MURPHY: Rihanna not moving to Skokie – who’d have guessed?

Photo by Benjamin Erickson / [email protected]

“Did you know Rihanna is moving to Skokie?” one of my friends asked me last week. “What? Really?”

The article my friend found explained that Rihanna found the people in Skokie, Illinois, to be more “real” and “genuine” than the people in Los Angeles.

Later I found out this article was part of a larger Internet scam in which a series of false articles reported celebrities were planning to move to small towns, many in the Midwest.

Besides exposing how gullible we can be to things that are posted online, I think this incident raises a larger question: Do we romanticize the Midwest?

I easily believed that an international celebrity could like my neck of the woods better than whatever glamorous neighborhood she and other celebrities live in. Do I really think the people here are that much better than anywhere else?

Whenever a group of people tries to define itself, there’s a lot of myth-making and generalizing. In the Midwest, for example, we might see ourselves as warmer than our West Coast neighbors. And yeah, we probably do talk to more strangers in supermarkets than they do in Los Angeles, but I’m not sure that necessarily makes us better people – nor is it likely enough to win over Rihanna. I doubt she’s been to a supermarket in a long time, anyway.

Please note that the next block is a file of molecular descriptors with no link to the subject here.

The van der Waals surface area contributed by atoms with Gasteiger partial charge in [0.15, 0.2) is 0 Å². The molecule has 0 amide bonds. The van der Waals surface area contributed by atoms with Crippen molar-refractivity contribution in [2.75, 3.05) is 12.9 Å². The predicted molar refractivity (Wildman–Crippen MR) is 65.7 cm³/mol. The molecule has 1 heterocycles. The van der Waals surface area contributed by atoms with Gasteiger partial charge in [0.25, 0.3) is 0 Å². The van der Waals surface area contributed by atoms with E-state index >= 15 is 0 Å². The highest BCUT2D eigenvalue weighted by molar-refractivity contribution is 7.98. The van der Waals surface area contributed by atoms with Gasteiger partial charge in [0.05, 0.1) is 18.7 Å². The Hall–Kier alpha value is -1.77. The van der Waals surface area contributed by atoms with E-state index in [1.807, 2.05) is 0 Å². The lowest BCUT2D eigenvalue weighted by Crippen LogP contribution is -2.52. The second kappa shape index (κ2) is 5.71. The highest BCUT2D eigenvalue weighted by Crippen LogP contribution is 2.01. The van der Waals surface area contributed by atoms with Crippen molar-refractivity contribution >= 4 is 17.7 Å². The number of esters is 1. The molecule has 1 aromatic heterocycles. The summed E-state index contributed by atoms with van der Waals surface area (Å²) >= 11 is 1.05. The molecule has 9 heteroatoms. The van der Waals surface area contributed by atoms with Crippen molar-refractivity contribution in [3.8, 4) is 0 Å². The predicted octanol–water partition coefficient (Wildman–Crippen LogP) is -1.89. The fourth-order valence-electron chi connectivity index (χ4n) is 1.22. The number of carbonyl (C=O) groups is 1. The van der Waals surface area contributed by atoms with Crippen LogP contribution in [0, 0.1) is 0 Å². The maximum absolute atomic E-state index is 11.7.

Myth-making and generalizing are problematic ways to come to a sense of identity. It means thinking about the other in one dimension, as a caricature. For example: People from Los Angeles are snobby, and that’s why Rihanna is so sick of them. But when we do that, whatever identity we come to is one-dimensional. And so, you end up with a picture of the Midwest as “Little House in the Big Woods” instead of something heavier, grittier, maybe less flattering.

There are parts of our history that are easy to brush over if we never move beyond a stereotype of ourselves. Milwaukee and Chicago are both in the top three most racially segregated cities in the country. How can we ever address that if we never move beyond the cartoon version of ourselves?

Don’t misunderstand me – I love the Midwest and am happy to call it home, but I prefer to look at it head on. You don’t ever improve if you never see anything wrong.

Kevin Young wrote a poem called “Ode to the Midwest,” and I think it does a great job expressing how many of us see ourselves in a way that cuts straight to the chase. It points out the pride we take in hard work, our independence and, yes, our warmth. At the same time, it makes reference to the less sunny parts of our character: our bad diets and health habits, our lack of diversity, our stoicism. Give it a read – it’s not long, and any poem that begins, “I want to be doused in cheese,” can’t be half bad.

So no, to the best of my knowledge, Rihanna is not moving to Skokie or anywhere in the Midwest. It’s hard to imagine anyone as famous as her writing – to borrow some of Kevin Young’s descriptions – “a check in the express lane” or shoveling her driveway before her neighbor’s awake just to say to herself, “That’ll put ’em shame.”